#9593 of 12297 Re: Quote from link in #9588 [imidazol97]
Dec 03, 2006 (12:33 pm)
I can't think of a single case where understeer (continuing in a straight line when turning the wheel) is desirable. This is the type of thing that ESC is supposed to help with. If the driver comes into a turn a bit too fast, and turns the wheel but the car understeers and wants to continue going forward, it will brake the inside rear wheel to cause the car's rear to swing around slightly so that the car will now go in the direction that YOU wanted it to go.
True, no system is going to defy the laws of physics. You go into a 25 MPH exit going 90 in the rain, you're going to eat the guard rail, ESC or no.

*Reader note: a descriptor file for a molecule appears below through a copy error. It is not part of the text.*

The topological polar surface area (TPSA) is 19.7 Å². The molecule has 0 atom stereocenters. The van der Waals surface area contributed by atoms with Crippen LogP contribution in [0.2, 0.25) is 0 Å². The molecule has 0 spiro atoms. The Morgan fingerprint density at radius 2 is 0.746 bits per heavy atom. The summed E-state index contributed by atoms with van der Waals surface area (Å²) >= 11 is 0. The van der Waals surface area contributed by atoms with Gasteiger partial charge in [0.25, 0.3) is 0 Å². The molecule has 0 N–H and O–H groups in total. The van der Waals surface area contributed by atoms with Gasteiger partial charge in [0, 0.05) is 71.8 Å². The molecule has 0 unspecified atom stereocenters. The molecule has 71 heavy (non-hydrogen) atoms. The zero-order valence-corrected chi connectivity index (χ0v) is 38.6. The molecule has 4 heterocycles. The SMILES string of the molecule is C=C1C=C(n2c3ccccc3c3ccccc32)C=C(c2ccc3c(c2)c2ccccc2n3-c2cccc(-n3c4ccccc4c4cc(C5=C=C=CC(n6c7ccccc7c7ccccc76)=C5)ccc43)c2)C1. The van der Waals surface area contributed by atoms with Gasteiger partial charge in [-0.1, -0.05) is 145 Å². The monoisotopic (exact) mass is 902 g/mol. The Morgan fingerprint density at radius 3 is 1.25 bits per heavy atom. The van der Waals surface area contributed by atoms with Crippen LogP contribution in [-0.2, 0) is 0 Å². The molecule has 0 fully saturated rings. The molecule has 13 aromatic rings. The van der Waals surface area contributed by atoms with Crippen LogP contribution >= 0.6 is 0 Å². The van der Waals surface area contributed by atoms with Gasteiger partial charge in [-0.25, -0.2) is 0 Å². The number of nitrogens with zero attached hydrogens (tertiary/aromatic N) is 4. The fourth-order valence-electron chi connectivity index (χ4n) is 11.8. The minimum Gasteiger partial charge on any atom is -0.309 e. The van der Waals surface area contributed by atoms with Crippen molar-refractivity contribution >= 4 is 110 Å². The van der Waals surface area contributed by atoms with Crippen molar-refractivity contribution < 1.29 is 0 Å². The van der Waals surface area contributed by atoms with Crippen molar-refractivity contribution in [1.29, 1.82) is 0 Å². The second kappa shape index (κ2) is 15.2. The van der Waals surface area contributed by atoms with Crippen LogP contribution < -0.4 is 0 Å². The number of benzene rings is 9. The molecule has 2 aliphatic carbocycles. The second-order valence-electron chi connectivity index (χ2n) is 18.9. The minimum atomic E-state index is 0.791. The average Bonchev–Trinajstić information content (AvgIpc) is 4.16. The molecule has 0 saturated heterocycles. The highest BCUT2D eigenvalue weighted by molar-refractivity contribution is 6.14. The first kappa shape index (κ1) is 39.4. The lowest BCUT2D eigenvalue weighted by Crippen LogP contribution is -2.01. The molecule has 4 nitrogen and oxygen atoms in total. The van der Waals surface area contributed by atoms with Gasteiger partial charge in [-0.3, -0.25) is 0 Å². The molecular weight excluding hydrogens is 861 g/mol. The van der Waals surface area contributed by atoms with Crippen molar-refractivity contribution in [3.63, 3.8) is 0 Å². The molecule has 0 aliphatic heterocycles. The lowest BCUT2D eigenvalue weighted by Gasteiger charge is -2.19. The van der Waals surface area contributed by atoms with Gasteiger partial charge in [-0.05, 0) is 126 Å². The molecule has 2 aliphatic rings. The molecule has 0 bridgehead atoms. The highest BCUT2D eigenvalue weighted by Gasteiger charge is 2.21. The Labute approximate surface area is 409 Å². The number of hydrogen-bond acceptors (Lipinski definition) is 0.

I think what all you guys are worried about is ESC removing the fun you can have with oversteer (where the rear loses traction and wants to swing the rear around). Oversteer has provided plenty of thrills to drivers over the years, and this aspect is what the car magazines complain about when the ESC cuts in too quickly. ESC can't tell if you know what what you're doing, or if you're getting in over your head.
So in that case, true, ESC is keeping you from doing what you want it to do. Which is why most systems have an off switch. If you want to go out and play "Tokyo Drift", by all means have at it.
As far as ESC and ABS being more effective on dry traction than wet traction, I think you've got that backwards. ABS and ESC really show their advantage on wet traction situations where it's really easy to end up sliding out of control, especially in quick response accident avoidance type maneuvers.
#9594 of 12297 Re: Quote from link in #9588 [exshoman]
Dec 03, 2006 (1:13 pm)